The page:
Barbara Symmons, a Toronto-based psychotherapist and career counselor, has seen her fair share of dysfunction. Here, she recounts the case of a couple where the overworked husband can’t keep a lid on his temper and his wife is slipping away.
The couple is in their mid-30s and they’ve been together for 11 years. The man used to have a serious drug addiction, from which she rescued him. They were referred to me by a former client, who was the director of a modeling agency. The female half of the couple is one of her former models and they were very good friends. He is very entrepreneurial and has made a lot of money in the restaurant business. While he has recovered from his drug addiction, he’s a dry drunk, which means that he still has all of the problems that got him addicted in the first place. They have three children, a set of twins and another child. The father works like a fool and the mother tries to take care of these children, who are terribly behaved. They have a nanny, and a weekend nanny, and a housekeeper – so there are too many people looking after the children. Last November, they decided they would get finally get married so they took themselves and their extended family and friends to Mexico for the wedding. It was lots of stress and lots of arguing and a very unhappy time. So the woman emailed me and said that she has to get out. This is the pattern: he is very apologetic but she is still wounded. You can’t un-ring the bell.
The man has very serious anger management issues and easily becomes frustrated and lashes out, not physically hurting anybody but being very verbally abusive, and yet he is very attached to her because she saved his life, and she is very attached to him because she rescued him. The issue is serious marital problems, stress, anger, and a habituated way of reacting to each other. You see the children behaving badly, you see the mother model disappearing into nothing, and you see the father so stressed that he can hardly speak.
The treatment for him has been a fairly conventional anger program that has produced next to nothing. We’ve been doing mindfulness, which he really gets, and it’s allowed him to step outside himself and look at his behavior. Now, when he comes home from work, instead of going ballistic from exhaustion, he goes upstairs and lies on the bed and breathes. In the meantime, his wife, having been abused verbally for many years, has begun to detach. She’s pulling away and the more she pulls away, the more he comes forward. We’ve also used talk therapy, recommendations of pediatric intervention for the children, and a referral to the center for addiction and mental health (where they diagnosed an addiction for pot and recommended anger management).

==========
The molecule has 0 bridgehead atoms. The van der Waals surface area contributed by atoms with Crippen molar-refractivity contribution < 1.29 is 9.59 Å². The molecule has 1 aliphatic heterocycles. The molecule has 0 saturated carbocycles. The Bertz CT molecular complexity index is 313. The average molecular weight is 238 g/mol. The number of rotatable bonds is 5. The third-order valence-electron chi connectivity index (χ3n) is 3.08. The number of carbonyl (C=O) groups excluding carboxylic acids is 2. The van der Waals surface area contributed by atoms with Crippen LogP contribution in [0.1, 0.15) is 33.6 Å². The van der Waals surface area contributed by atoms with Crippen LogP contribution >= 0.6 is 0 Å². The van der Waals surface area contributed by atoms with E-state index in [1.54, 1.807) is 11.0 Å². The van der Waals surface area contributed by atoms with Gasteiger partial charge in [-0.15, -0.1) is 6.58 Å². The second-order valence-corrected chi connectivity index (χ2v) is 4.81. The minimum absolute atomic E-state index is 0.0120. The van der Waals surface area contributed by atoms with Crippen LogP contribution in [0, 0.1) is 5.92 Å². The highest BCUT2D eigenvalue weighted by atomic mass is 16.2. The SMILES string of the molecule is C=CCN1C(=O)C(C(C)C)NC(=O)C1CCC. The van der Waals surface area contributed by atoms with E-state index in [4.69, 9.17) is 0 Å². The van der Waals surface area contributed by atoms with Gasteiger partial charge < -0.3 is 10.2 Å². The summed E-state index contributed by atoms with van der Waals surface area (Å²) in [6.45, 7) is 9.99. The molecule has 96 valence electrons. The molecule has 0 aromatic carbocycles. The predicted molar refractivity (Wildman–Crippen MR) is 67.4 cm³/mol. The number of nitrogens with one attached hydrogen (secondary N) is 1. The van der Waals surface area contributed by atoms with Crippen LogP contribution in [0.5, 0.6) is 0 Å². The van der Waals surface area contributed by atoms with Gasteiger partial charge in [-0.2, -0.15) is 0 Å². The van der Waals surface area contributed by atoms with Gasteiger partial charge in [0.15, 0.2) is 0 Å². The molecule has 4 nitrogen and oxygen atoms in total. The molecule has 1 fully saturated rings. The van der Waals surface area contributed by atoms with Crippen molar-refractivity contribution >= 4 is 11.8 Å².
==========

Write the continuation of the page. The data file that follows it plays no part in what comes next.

In terms of progress, we see a highly volatile long-term relationship based on a rescue that masqueraded as a love affair, which is now disengaging from her perspective. I don’t know what the next step will be. They have been very committed to resolving the issues, but now her feelings have changed. She says she’s over it and that she’s just not drawn to him. As he’s getting better, she’s dealing with a different person. This is what she wanted, but it’s not what she’s used to. Often, when we get what we want in relationships, we don’t know what to do with it because now how do I respond and react? When one person changes in a relationship, the other person has to make a huge adjustment.
I think they will make it. There are a lot of adjustments to be done, but there is a strong commitment and – fortunately or unfortunately – I think a lot of it has to do with the children. Both adults come from difficult family backgrounds, which makes a big difference, not only in terms of how you’re programmed but also what you set out as your goals for your family. The conscious goals are: I will never let that happen to me or my family. The unconscious program is: same old, same old.
Author by Sarah Treleaven